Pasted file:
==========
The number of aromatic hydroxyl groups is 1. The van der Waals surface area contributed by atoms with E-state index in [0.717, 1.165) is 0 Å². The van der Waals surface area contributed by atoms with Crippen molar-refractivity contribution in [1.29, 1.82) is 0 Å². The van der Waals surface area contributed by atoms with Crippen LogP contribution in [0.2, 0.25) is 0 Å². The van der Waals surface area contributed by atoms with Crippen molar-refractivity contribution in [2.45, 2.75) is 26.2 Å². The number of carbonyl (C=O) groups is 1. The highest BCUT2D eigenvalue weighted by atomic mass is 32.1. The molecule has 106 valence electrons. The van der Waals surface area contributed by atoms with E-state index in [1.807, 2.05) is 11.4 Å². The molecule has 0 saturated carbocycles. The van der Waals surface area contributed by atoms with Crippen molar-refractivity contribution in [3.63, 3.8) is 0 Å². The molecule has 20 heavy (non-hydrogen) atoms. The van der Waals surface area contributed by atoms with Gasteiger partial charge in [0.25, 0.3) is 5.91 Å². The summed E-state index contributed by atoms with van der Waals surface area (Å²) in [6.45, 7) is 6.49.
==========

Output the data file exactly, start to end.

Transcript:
The number of aromatic hydroxyl groups is 1. The van der Waals surface area contributed by atoms with E-state index in [0.717, 1.165) is 0 Å². The van der Waals surface area contributed by atoms with Crippen molar-refractivity contribution in [1.29, 1.82) is 0 Å². The van der Waals surface area contributed by atoms with Crippen LogP contribution in [0.2, 0.25) is 0 Å². The van der Waals surface area contributed by atoms with Crippen molar-refractivity contribution in [2.45, 2.75) is 26.2 Å². The number of carbonyl (C=O) groups is 1. The highest BCUT2D eigenvalue weighted by atomic mass is 32.1. The molecule has 106 valence electrons. The van der Waals surface area contributed by atoms with E-state index in [1.807, 2.05) is 11.4 Å². The molecule has 0 saturated carbocycles. The van der Waals surface area contributed by atoms with Crippen molar-refractivity contribution in [3.63, 3.8) is 0 Å². The molecule has 20 heavy (non-hydrogen) atoms. The van der Waals surface area contributed by atoms with Gasteiger partial charge in [0.25, 0.3) is 5.91 Å². The summed E-state index contributed by atoms with van der Waals surface area (Å²) in [6.45, 7) is 6.49.